In the latest of a growing number of incidents, a Russian diplomat was caught while Harsharn Singh Tathgar, a Norwegian citizen originally from India, was turning over classified information in a restaurant. The PST (Norwegian Security Police) men who made the arrest did not realize that the Russian involved was a diplomat although that was revealed loudly and repeatedly when the PST men searched the Russian and his briefcase for the classified data. The Russian had diplomatic immunity and could not be arrested or, technically, searched. Tathgar works for DNV GL, an international risk management firm based in Norway that did business with the Norwegian military, giving Tathgar access to classified material. Tathgar pled not guilty of espionage but did admit he was receiving money from the Russians for information. The PST had discovered that Tathgar had been doing this for several years.
This was the first time since 1984 that a Norwegian citizen was arrested for selling classified information to Russia. It’s unusual for a Russian diplomat to be so directly involved in local espionage efforts. If caught the diplomat would be expelled and the staff size of the Russian embassy might be reduced. Normally the Russian are more careful when receiving classified information. One thing that is certain is the increasing Russian interest in Norwegian military affairs and technology developed by the many Norwegian firms that develop and export military technology.
Back in 2008 Norwegian counter-intelligence officials reported that Russian espionage had returned to Cold War levels. Russian espionage has increased worldwide since 2000, ever since former espionage chief Vladimir Putin took charge after he was elected president. He has since become president-for-life. Russia denies this increased espionage, as one would expect, but does defend the use of espionage to protect Russian interests. At first those interests appeared to be mainly economic, but since 2014 military secrets have been sought as well. While Russia depends on the more traditional forms of espionage, like recruiting agents in foreign countries, China has energetically gone the high-tech route, making increasingly effective espionage forays via the Internet. China also uses human spies a lot, but also relies on thousands of Chinese students, businessmen and tourists to pick up bits of intel that are put together back in China to produce useful results.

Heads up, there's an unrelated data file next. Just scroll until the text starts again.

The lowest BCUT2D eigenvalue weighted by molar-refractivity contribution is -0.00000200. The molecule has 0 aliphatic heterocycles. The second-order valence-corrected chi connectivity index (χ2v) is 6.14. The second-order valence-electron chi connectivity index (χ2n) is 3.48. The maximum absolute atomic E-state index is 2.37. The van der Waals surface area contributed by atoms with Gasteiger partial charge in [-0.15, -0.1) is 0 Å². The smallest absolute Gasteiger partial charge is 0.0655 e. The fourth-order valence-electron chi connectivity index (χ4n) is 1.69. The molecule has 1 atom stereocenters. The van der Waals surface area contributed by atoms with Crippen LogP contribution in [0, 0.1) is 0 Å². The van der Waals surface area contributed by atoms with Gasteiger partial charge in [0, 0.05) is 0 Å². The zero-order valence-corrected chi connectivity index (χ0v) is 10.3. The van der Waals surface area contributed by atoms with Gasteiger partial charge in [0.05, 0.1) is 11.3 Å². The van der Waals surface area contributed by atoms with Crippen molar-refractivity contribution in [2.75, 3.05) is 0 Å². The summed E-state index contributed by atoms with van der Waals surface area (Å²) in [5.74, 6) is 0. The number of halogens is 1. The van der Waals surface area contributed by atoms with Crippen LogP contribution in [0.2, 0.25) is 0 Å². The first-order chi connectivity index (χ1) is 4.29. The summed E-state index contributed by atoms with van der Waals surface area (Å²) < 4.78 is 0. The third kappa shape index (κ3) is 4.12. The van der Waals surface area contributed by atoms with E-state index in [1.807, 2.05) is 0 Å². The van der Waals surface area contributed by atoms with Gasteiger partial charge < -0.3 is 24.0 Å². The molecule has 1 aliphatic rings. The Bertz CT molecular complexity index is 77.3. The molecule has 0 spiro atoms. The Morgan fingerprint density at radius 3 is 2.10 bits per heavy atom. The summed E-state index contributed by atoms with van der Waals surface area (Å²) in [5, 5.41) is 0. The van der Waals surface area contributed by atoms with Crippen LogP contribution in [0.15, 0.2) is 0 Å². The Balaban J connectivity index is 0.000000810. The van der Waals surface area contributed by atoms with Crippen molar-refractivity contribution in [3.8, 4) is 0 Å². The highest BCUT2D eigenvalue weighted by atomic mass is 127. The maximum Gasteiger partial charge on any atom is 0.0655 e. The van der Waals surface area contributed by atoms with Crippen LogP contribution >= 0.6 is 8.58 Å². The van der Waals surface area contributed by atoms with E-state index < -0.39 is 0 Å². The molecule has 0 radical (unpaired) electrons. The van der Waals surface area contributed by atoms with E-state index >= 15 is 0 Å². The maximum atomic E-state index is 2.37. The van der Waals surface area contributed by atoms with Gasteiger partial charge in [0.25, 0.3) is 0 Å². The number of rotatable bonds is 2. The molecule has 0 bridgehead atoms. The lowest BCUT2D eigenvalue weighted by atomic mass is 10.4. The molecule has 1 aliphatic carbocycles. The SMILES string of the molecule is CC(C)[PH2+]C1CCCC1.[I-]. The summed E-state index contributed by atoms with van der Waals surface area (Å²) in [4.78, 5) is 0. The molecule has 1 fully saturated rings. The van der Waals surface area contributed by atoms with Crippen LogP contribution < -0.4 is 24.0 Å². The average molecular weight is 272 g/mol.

There was a sharp drop in Russian espionage during the 1990s, and one of the first Russian targets was oil field technology. Norway is a leading developer of off-shore oil drilling equipment and techniques, as well as military equipment and other high-tech items. Norwegians understood Russian interest in oil production tech but hoped that, after the Soviet Union collapsed in 1991, the Russians would reduce their espionage efforts in Norway and the rest of Europe. That was the case for a short time before Russian rejoined other nations that were also after Norwegian technology, and had spies active in Norway but not to the extent of the Russians.